What Is a Middleman?
The term middleman is an informal word for an intermediary in a transaction or process chain. A middleman, or intermediary, will facilitate interaction between parties, typically for a commission or fee. Some critics say that businesses and customers should try to "cut out the middleman" by dealing directly with each other, avoiding any increased costs or commissions.
Intermediaries also make money by selling the product for more than its purchase price. This difference is called the "markup" or cost the buyer ends up paying. Intermediaries can be small companies or large corporations with an international presence.
- A middleman is a broker, go-between, or intermediary to a process or transaction.
- An intermediary will earn a fee or commission in return for services rendered in matching buyers and sellers.
- Many industries and business sectors utilize middlemen, from trade and commerce to wholesalers to stockbrokers.
In the supply chain, an intermediary may represent a distributor who purchases goods from the manufacturer and sells them to a retailer, often at an increased price. Salespeople are often considered middle-people, such as real estate agents who match homebuyers with sellers.
Certain industries, either by policy, infrastructure, or mandate, include an intermediate layer of business. For example, automobile makers typically do not sell vehicles directly to consumers. Instead, their products are sold through auto dealers, which may include various accessories, options, and upgrades to upsell cars at a higher premium. Auto dealerships try to sell pricier versions of cars in order to turn a greater profit for themselves, as a large portion of the sales revenue goes back to the manufacturer.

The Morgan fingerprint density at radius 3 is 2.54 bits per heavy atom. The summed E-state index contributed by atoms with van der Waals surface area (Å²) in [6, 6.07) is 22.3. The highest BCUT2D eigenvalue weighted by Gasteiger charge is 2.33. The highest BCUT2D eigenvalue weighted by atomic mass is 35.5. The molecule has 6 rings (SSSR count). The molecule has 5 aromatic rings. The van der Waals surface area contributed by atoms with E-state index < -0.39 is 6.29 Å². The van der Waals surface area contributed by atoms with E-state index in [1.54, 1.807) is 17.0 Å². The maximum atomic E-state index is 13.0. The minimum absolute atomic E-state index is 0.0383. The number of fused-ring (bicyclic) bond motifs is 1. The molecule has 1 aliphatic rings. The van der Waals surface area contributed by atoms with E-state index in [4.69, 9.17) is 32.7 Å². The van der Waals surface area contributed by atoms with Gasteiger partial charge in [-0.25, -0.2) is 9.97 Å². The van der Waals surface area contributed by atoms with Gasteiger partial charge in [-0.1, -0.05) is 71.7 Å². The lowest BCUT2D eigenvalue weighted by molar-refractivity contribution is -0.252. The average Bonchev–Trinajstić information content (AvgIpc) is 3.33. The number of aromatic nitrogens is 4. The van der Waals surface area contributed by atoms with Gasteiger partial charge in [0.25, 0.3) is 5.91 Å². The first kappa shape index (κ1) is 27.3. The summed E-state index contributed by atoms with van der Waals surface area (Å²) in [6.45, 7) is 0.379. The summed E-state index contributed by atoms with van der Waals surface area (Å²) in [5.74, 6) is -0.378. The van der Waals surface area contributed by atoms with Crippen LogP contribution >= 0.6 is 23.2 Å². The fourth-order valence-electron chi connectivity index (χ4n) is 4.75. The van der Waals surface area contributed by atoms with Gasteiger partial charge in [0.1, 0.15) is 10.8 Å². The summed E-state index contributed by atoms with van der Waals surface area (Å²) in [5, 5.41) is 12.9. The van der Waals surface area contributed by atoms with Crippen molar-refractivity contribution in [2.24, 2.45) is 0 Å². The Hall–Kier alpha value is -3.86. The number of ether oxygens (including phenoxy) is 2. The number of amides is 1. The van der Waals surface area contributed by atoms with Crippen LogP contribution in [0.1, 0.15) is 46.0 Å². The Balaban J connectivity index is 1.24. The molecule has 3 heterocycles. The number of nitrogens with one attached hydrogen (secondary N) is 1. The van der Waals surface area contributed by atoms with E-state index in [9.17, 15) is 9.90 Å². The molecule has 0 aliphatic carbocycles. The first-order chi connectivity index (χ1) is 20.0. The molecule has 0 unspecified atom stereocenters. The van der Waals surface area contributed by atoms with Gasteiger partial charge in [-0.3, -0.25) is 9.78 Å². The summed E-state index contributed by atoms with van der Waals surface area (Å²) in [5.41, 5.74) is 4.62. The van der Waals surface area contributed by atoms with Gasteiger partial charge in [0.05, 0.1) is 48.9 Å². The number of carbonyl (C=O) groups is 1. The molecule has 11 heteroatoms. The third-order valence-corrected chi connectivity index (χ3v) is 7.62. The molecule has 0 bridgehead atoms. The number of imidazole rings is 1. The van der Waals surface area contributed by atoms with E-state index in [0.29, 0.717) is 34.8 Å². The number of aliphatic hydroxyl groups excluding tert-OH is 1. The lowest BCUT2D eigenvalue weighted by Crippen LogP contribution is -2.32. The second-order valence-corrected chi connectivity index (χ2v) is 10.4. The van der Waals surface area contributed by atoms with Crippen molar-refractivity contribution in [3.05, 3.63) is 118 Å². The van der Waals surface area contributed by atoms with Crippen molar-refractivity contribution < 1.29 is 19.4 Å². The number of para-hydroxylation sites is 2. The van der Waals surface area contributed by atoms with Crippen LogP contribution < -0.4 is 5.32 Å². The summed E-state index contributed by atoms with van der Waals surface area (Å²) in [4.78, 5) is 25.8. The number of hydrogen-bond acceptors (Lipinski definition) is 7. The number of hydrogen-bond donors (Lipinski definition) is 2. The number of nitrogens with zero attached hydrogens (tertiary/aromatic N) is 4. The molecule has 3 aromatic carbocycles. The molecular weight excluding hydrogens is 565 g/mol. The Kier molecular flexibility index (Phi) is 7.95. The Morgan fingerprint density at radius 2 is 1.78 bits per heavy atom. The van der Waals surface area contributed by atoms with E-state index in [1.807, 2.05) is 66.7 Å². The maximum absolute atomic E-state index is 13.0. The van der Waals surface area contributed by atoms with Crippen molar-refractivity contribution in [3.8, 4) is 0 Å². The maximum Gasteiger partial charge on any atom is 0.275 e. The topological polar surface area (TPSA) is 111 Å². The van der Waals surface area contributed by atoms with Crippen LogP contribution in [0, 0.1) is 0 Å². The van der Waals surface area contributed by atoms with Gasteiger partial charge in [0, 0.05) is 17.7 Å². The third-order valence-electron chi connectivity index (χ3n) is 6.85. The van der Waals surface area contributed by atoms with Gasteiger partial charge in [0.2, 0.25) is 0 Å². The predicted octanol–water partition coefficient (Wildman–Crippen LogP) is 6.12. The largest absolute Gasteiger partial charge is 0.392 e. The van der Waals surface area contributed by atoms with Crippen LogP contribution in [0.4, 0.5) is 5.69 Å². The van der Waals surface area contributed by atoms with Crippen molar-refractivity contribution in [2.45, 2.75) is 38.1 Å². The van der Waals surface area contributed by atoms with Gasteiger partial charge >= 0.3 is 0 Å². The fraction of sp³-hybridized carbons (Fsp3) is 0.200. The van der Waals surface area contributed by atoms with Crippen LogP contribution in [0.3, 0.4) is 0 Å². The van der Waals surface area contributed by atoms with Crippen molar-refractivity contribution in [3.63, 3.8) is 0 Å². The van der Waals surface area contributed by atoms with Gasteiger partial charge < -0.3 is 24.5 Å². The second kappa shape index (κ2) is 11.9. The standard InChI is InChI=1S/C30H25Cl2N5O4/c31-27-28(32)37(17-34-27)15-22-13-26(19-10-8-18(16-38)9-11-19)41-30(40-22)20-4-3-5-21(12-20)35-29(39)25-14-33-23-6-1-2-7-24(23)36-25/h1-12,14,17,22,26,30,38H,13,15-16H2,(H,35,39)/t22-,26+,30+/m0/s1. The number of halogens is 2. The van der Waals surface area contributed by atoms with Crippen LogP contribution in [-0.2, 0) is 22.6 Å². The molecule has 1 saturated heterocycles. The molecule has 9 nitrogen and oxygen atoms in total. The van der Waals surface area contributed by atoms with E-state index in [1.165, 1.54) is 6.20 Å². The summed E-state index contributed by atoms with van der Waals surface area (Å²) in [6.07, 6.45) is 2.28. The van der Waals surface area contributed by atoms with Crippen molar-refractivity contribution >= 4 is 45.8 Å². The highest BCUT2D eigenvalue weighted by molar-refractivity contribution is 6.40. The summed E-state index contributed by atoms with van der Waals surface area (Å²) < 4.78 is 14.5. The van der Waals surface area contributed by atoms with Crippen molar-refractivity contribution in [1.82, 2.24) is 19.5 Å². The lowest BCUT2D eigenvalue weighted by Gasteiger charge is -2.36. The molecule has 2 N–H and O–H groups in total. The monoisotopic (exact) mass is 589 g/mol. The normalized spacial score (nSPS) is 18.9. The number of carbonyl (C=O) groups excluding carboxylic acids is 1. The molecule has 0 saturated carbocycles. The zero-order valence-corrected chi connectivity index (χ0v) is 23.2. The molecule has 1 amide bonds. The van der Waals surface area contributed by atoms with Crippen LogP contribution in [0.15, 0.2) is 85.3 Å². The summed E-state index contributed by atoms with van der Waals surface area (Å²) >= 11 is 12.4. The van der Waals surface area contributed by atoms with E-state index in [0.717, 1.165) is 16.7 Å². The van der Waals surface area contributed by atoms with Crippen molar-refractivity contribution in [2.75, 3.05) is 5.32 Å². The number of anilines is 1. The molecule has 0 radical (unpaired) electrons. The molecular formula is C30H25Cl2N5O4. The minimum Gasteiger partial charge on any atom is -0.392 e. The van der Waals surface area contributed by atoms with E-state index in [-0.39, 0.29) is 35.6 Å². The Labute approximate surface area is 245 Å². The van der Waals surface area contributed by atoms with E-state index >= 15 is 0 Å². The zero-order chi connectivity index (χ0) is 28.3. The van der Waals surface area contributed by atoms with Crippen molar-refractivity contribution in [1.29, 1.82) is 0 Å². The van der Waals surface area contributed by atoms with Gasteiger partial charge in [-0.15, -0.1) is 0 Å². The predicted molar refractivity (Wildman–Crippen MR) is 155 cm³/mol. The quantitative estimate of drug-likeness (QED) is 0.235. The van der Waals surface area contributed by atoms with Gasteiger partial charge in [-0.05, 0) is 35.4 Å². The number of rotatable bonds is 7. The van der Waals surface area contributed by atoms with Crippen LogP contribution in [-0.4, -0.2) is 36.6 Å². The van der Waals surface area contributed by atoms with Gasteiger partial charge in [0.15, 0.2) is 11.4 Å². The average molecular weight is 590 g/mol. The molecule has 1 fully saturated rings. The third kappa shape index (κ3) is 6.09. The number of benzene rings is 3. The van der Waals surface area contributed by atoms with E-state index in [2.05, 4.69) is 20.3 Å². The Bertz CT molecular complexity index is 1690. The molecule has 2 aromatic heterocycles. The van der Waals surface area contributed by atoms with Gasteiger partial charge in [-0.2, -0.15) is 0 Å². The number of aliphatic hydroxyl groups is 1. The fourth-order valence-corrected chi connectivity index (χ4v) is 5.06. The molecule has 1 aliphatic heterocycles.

The same is true for electronics, appliances, and other retail products. Sellers of electronics and appliances may attempt to steer customers to higher-end products in order to secure a greater profit margin than low-priced items. Such intermediaries may be constrained by the manufacturer in the ways they can sell a product, including how it is marketed or if the product can be packaged with other items to create special offers.
The rise of e-commerce has changed the dynamics of where an intermediary fits in some types of industries, and legislation continues to evolve in response.
In certain states, the sale of alcoholic beverages may be structured to require retailers, bars, and restaurants to purchase products through a liquor distributor. Under such policies, a winery cannot sell its products directly to retailers. This can limit the availability of their products as they are beholden to the intermediate distributors who control the channels they can pass their wine through.
Such constraints may also extend to the sale and shipment of their products from one state to another. For example, some states prohibit or allow the sale and shipment of products such as wine directly to the consumer through online purchases, thus eliminating the layers of middle-people. This has proven to be a contentious challenge to the distribution segment of the industry, which relied on wine and spirits makers being required to ship their wares through them.